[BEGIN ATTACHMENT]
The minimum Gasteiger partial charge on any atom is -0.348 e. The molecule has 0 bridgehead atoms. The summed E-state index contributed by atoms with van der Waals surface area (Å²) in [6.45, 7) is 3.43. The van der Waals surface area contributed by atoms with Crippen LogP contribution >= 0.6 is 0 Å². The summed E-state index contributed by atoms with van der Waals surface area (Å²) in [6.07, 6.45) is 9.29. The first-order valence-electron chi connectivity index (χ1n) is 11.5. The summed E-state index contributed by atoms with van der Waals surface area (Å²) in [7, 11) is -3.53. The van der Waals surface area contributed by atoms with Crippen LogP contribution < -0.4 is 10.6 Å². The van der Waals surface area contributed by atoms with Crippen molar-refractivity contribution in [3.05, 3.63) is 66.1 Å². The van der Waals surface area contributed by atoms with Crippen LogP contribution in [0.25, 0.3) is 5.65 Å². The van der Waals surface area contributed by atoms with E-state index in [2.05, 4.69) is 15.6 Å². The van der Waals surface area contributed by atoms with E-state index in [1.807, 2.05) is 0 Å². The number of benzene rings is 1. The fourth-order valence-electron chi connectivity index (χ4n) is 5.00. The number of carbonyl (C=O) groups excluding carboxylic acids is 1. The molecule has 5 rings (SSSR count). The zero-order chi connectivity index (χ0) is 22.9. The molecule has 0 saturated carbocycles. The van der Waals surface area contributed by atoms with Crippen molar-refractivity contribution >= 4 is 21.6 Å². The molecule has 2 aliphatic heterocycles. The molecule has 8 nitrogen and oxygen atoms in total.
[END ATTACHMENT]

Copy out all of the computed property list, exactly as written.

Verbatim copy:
The minimum Gasteiger partial charge on any atom is -0.348 e. The molecule has 0 bridgehead atoms. The summed E-state index contributed by atoms with van der Waals surface area (Å²) in [6.45, 7) is 3.43. The van der Waals surface area contributed by atoms with Crippen LogP contribution >= 0.6 is 0 Å². The summed E-state index contributed by atoms with van der Waals surface area (Å²) in [6.07, 6.45) is 9.29. The first-order valence-electron chi connectivity index (χ1n) is 11.5. The summed E-state index contributed by atoms with van der Waals surface area (Å²) in [7, 11) is -3.53. The van der Waals surface area contributed by atoms with Crippen LogP contribution < -0.4 is 10.6 Å². The van der Waals surface area contributed by atoms with Crippen molar-refractivity contribution in [3.05, 3.63) is 66.1 Å². The van der Waals surface area contributed by atoms with Crippen LogP contribution in [0.25, 0.3) is 5.65 Å². The van der Waals surface area contributed by atoms with E-state index in [2.05, 4.69) is 15.6 Å². The van der Waals surface area contributed by atoms with E-state index in [1.807, 2.05) is 0 Å². The number of benzene rings is 1. The fourth-order valence-electron chi connectivity index (χ4n) is 5.00. The number of carbonyl (C=O) groups excluding carboxylic acids is 1. The molecule has 5 rings (SSSR count). The zero-order chi connectivity index (χ0) is 22.9. The molecule has 0 saturated carbocycles. The van der Waals surface area contributed by atoms with Crippen molar-refractivity contribution >= 4 is 21.6 Å². The molecule has 2 aliphatic heterocycles. The molecule has 8 nitrogen and oxygen atoms in total.